IPad Tablets Changing Broadcasting

Everywhere you look these days programme teams are utilising the IPad tablet whether it’s Jake Humphrey during Formula One coverage or Richard Bacon on radio five live.

In some respects it has replaced the good old clip board to hold important show content and pink sheets, and of course as a presenter or producer you can use it to manage the direct and immediate link with the audience through social networking possibilities.

More so though the BBC is finding ways to harness tablet PC’s that effect programme production teams and the end user.

For the viewer they recently tested with 300 viewers the TV Companion idea.  It provides extra content as the programme airs via a second screen, a browser or an IPad tablet.  It recognises that people use their laptops or Ipads while watching TV programmes.

TV Companion allows a viewer to access extra user content during the programme run time.  The possibilities of this are huge, as a viewer you can only access extra content while the programme is on air and for the programme provider as an extra incentive to keep someone with you.

Imagine if you will the X Factor giving away a song performance of that night for free as an incentive for viewers / browsers.  Imagine also the opportunity for advertisers and revenue generation linked to ‘on-time’ browsing of programme generated content.

Of course the BBC objective is provision of extra programme content as a pull towards the BBC’s additional online content.  It was recently tested successfully with 300 viewers of their Autumn Watch programme.  Watch this space for more form the BBC and copycat from commercial operators.

I can also see how this can be used with radio content as well, we have the rather excellent radio player, what if that could also give you additional content as a listener, an exclusive interview or version of a song recorded for a particular broadcaster.

The BBC is a superb place for innovation another of their ideas is using the Ipad with a Portable Production Tools.

The R&D team are building production tools and content platforms that are designed to work with the production teams in programme making.  BBC software designers like Paul Harter, have been working on Portable Production Tools (PPT) for the iPad.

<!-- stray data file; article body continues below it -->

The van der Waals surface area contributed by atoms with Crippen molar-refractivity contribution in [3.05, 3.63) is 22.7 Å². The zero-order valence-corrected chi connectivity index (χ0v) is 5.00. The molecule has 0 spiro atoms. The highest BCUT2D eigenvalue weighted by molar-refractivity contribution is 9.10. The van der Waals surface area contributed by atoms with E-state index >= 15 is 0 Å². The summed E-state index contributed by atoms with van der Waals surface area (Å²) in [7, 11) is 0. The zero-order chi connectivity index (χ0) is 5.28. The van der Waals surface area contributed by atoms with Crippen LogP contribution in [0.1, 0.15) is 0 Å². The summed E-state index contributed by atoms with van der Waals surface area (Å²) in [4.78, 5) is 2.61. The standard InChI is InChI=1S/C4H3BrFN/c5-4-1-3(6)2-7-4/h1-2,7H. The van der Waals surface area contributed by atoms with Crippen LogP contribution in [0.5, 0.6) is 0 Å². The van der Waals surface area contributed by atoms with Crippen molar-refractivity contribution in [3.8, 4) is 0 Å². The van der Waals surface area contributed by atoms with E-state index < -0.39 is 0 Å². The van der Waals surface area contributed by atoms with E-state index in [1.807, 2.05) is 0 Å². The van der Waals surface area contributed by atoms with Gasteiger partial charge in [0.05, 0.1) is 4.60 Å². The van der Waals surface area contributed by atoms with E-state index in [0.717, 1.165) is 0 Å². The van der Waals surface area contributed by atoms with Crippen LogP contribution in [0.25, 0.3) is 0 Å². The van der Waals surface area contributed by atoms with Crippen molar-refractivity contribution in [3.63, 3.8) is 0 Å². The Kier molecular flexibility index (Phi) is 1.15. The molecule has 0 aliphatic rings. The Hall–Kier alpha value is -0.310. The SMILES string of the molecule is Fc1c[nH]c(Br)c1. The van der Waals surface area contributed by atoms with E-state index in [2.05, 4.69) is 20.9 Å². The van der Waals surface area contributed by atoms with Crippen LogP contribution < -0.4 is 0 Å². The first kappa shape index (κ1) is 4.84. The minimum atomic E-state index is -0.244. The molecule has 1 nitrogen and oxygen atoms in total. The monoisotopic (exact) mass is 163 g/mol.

They are designed for production teams to use between filming and the editing suite, where during the production process and down time between the shoot and when the team get access to the editing suite.  PPT provides an opportunity to edit on the move before getting to the main production studio.

The BBC decided to develop their own proprietary app and they built it from iOS libraries as opposed to using Apples IPad Movie software.  This has provided an agile and exacting piece of software that allows production share content easily.

Using the PPT the production teams upload their rushes from the shoot to a central server along with metadata relating to the programme content.  They can then push this to a 64GB iPad, which can cater for 200 hours of material.  Content is encoded into H.264 and can be adjusted to improve quality and performance.

Once content is on the tablet, the editors, directors and other production staff can pull, cut and edit the material as they see fit, including shifting scenes into thumbnails in preparatory for the editing suite.  They can also include notes in Meta form to annotate specific edits.  After which all the details can feed into the main edit suite into Final Cut Pro and Avid.

If you watch the show ‘Mongrels’ the ‘Muppet’ inspired comedy about dogs and animals you’ll have seen a show that used this new PPT editing tool.

The question has to be what were the production teams doing with their down time before the PPT came into effect?  And has it improved edit times and final production of programmes.

I wonder if the BBC R&D team will develop ideas for radio production, I can think of several instances where a PPT tool could be useful.

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